As indicated by their light coloration, Golden Greeks are likely to originate from a sandy area, much like Testudo klenimanni.  Evolving a darker coloration in such an area would make a tortoise easy prey for any predator, in addition the lighter shell coloration is indicative of an area that reaches seasonally high temperatures where a dark shell would be an unwelcome heat sink.  The term "Golden" can be very misleading as can be seen in the photo at the left showing the range of coloration that appears in these animals.   As can be seen in the photo below nearly black specimens exist (black Basalt is the soil in some locations in Syria),  these have also appeared in the trade and require the same care as the "Goldens"


HOUSING: Golden Greeks tend to bury themselves in the topsoil or under the base of clumps of grass, regardless of being maintained indoors or out this ability to hide should be duplicated.  Unfortunately if they are being maintained in an area with a damp substrate this tendency to dig a "pad" results in them sitting in a very high humidity location (microclimate) for long periods of time.  Upon exposure to a humid environment, even if warm, many of these tortoises develop Upper Respiratory Tract Disease (URTD) and rapidly decline. To avoid this Golden Greeks should be housed in a dry, warm environment with low ambient humidity. 30-50%  This must be taken into consideration when arranging housing for them.   While most species of tortoises respond well and do much better with outdoor maintenance, this variant does better in indoor accommodations unless they are being maintained in a low humidity climatic zone or special consideration is given to providing a substrate that does not hold moisture. .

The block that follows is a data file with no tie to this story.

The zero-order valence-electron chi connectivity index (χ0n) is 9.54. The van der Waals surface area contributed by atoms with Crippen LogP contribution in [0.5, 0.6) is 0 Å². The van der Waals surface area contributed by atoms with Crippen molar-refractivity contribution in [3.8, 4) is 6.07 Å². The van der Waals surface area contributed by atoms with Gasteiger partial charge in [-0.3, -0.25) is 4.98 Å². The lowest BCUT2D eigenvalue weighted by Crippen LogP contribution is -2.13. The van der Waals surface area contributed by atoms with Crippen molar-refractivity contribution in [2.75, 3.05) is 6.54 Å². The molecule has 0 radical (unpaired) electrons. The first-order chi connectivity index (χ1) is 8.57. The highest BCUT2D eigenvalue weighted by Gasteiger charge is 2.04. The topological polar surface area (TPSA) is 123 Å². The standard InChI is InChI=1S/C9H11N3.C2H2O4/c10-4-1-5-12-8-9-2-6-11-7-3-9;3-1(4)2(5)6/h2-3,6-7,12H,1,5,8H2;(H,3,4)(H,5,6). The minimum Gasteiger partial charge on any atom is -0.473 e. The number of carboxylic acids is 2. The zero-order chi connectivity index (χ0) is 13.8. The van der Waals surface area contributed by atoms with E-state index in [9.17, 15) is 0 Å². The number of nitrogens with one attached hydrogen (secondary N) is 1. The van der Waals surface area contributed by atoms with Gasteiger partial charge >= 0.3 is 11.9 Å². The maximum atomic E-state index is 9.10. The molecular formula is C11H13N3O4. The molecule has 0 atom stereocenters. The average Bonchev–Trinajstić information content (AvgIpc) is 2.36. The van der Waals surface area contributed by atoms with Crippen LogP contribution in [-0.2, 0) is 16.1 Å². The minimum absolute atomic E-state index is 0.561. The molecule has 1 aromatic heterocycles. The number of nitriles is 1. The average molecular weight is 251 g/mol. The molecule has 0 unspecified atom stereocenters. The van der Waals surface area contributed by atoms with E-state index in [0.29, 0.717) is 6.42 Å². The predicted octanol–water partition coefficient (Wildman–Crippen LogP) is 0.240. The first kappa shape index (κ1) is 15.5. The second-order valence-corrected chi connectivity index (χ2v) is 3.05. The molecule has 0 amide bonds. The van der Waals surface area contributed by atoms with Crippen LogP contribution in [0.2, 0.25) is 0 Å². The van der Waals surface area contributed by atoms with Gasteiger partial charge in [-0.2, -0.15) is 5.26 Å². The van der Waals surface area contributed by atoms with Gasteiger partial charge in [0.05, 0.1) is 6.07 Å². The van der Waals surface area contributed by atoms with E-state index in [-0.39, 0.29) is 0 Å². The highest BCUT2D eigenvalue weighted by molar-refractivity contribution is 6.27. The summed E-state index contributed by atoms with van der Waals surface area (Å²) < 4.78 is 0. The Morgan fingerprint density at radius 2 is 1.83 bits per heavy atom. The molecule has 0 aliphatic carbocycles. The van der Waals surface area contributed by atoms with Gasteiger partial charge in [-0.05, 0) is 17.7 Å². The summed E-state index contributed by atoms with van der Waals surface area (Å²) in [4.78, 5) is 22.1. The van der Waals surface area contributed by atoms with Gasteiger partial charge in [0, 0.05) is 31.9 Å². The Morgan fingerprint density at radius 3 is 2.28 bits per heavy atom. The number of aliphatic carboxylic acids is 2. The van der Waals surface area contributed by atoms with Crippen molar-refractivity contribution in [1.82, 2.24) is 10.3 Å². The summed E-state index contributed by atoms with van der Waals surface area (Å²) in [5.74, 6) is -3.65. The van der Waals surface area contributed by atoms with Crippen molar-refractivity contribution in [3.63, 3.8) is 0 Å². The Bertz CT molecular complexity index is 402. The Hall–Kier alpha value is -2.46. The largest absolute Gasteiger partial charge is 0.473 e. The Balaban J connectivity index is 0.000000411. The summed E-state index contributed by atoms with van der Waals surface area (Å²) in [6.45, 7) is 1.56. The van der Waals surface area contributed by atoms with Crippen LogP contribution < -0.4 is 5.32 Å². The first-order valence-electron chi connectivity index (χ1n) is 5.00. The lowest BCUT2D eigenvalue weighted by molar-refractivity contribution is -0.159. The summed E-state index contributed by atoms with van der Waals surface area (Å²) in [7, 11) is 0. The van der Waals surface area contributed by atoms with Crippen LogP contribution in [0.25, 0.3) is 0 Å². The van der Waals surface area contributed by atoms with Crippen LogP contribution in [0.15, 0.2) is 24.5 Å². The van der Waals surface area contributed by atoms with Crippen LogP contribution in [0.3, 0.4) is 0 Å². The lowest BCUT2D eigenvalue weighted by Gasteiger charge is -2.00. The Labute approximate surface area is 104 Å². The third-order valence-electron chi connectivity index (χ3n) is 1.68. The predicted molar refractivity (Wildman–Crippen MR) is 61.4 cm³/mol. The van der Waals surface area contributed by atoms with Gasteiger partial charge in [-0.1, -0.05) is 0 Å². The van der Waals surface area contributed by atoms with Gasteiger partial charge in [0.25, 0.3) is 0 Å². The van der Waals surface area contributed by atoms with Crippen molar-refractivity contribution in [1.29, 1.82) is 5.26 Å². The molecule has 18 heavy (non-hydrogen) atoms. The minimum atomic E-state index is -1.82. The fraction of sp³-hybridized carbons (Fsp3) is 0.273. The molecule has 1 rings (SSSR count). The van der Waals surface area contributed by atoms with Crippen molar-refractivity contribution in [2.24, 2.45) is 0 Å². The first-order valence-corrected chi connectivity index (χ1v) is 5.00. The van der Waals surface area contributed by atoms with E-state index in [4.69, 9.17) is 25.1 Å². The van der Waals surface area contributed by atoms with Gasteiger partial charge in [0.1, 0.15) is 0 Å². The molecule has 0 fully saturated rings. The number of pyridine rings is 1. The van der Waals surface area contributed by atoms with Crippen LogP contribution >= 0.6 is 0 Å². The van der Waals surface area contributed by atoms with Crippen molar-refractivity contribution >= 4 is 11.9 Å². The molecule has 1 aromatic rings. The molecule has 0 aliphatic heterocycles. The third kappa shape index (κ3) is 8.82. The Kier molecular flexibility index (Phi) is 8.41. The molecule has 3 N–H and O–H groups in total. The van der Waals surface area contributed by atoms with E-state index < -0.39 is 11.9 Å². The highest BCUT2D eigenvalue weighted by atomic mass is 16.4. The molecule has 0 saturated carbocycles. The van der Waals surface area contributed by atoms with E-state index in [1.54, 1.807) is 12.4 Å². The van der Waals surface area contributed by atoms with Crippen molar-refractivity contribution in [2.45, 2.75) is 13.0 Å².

HOUSING GOLDEN GREEKS INDOORS: The most useful form of indoor accommodation for Golden Greek Tortoises consists of a “turtle table” (How to Build an Indoor Land Turtle Table by David T. Kirkpatrick Ph.D).  To all appearances this looks like a bookshelf unit flipped onto its back. A reasonable size for a very small specimen is 2 foot by 3 foot, (60 cm by 90 cm). As the animal grows the size of this habitat should be increased.  For an adult Golden Greek tortoise 6 inches (15 cm) or more in length the indoor habitat should be at least 4 foot by 2 foot, (120 cm by 60 cm). Into the bottom of this “turtle table” holes can be cut to allow for the sinking of food, water and eventually nesting containers flush with the surface for easier animal access. 


The water dish in the habitat should be large enough to allow the tortoise to soak in it if it wishes - it must also be shallow enough to protect from drowning, small photographic developing trays work well for this purpose. As a substrate in the dry portion of the environment grass hay serves admirably. Grass hay may provide supplemental food as well as providing a burrowing substrate that does not “hold” humidity. As an alternative to this topsoil mixed with clean sand may be used. It should be noted that if using the soil / sand mix that "spoiled'  substrate will not be obvious and a schedule of changing it will need to be set.